Organizing the Egyptian Uprising
All of us who have been watching the Egyptian protests over the last few weeks have been told many times that the demonstrations have been “spontaneous” and “leaderless,” sparked by the Tunisian rebellion and spread via the Internet. Those intent on repeating this storyline can count me as skeptical. (Cross-posted from the "Arguing the World" blog at Dissent magazine.) As I previously wrote, such depictions of social movements are not unusual, yet often they are more a reflection of ignorance than reality:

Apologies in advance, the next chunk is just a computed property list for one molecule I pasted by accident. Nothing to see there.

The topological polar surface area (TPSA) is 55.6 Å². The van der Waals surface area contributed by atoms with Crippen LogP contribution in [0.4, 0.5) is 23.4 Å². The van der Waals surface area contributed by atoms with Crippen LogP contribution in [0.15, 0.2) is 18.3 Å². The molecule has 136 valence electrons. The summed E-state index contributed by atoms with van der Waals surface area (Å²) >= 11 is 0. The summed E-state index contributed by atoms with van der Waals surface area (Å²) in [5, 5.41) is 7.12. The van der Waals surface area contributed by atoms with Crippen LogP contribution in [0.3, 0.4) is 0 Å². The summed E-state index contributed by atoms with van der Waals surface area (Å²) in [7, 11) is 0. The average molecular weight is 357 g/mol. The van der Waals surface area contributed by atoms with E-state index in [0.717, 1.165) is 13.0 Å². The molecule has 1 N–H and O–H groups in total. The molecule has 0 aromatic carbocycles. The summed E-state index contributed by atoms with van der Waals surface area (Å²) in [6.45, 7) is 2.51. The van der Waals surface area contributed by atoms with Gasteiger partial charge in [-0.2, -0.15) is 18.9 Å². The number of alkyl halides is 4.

[W]hen demonstrations like these erupt, they’re inevitably labeled “spontaneous uprisings.” However, that characterization is usually more a product of previous media neglect and ignorance than it is an accurate description of protest activity. If you’re not paying any attention to a country’s politics and only swoop in when things have reached a crisis point, events will invariably look out-of-the-blue. Yet that’s hardly the whole story.Yes, there are extraordinary moments when public demonstrations take on a mass character and people who would otherwise not have dreamed of taking part in an uprising rush onto the streets. But these protests are typically built upon years of organizing and preparation on the part of social movements.There are elements of the “spontaneity” narrative that I think have some truth to them. The Egyptian protests are decentralized, not controlled by any single figurehead or political party. And in terms of social movement theory, moments of dramatic upheaval present a legitimate challenge to some of the ways we might normally look at groups that are pushing for social change. Without going too deep into the theoretical debate: approaches aligned with Resource Mobilization Theory, which focuses on organized networks and their ability to deploy community resources in prompting social change, are good at understanding the slow, year-in-and-year-out work of building up oppositional organizations. But they tend to be weaker in accounting for moments of mass upheaval, when huge protests take on a life of their own and the legitimacy of a previously dominant order seems to crumble overnight. Among those who have challenged the Resource Mobilization school, Frances Fox Piven and Richard Cloward have emphasized the disruptive qualities of mass movements, suggesting that such movements can wield significant power even without particularly well-established organizational structures. Theories of strategic nonviolent conflict, working in the lineage of Gene Sharp, offer an independent set of conceptual tools—and a rich set at that—for understanding the art of unarmed uprising. With regard to Egypt, the tension between these different schools of thought raises a lot of interesting questions—too many to sort out here. But there are some relevant points I think we should keep in mind as we look at the developing story. First, the skills that it takes to create and sustain a period of mass protest are not the same as those needed to institutionalize the gains of mass demonstrations—to carry forward after the moment of upheaval has passed. Right now, those who are savvy at engaging the media and creating protest scenarios that convey a sense of excitement and forward momentum are very important. However, when it comes to determining how mass action will translate into lasting social change, more traditional organizers, who can develop local leaders and create stable networks of commitment and accountability, will be essential. With reference to the U.S. civil rights movement, historian Charles Payne distinguishes between two different activist traditions. In the South there was, he argues, a “community-mobilizing tradition, focused on large-scale, relatively short term public events“—a “tradition best symbolized by the work of Martin Luther King.” At the same time, there was also a “community organizing tradition,” with a “greater emphasis on the long-term development of leadership in ordinary men and women“—epitomized by the likes of SNCC and Ella Baker. Both mass mobilization and long-term leadership development are organizing, and both can be extremely valuable. And, at times, they can overlap. But it’s useful to understand that they are distinct processes. A second point: Even during a moment of dramatic upheaval, there are dangers in ignoring the organizational networks that make up more established social movements. If you view a mass movement as “spontaneous” and “leaderless“—leaving its constituent groups unexamined—it makes it much easier to employ the language of “chaos” and “riots” in describing popular mobilizations. These descriptions lend themselves to a fear of the mob that robs movement participants of their legitimate democratic agency. They’ve been useful for right-wing commentators who argue that we should be wary of the pro-democracy movement (and supportive of the United States’s historic backing of Mubarak), since “chaos” in Egypt will inevitably produce a radical Islamic regime hostile to U.S. interests. In this type of conservative account (represented in a particularly nutty form here), Mohamed ElBaradei becomes a “self-appointed spokesman for the Egyptian ‘revolution’”—despite the fact that he has significant support from anti-government groups across the political spectrum. As a counter to this nonsense, I have been pleased over the past week to see some thoughtful and detailed analysis of the protest movement appear, giving attention to some of the different constituencies that have contributed to the uprising. Juan Cole, at his appropriated named Informed Comment blog, calls the protesters a “broad-based, multi-class movement, with working-class Egyptians clearly making up a significant proportion of the crowd in Tahrir Square.” In arguing why “Egypt in 2011 is not Iran in 1979,” Cole further breaks down why the “social forces making the revolution in Egypt,” including the Muslim Brotherhood, “have a significantly different profile and different dynamics than in Iran.” Robert Dreyfuss at the Nation also does a good job discussing “Who’s Behind Egypt’s Revolt,” noting: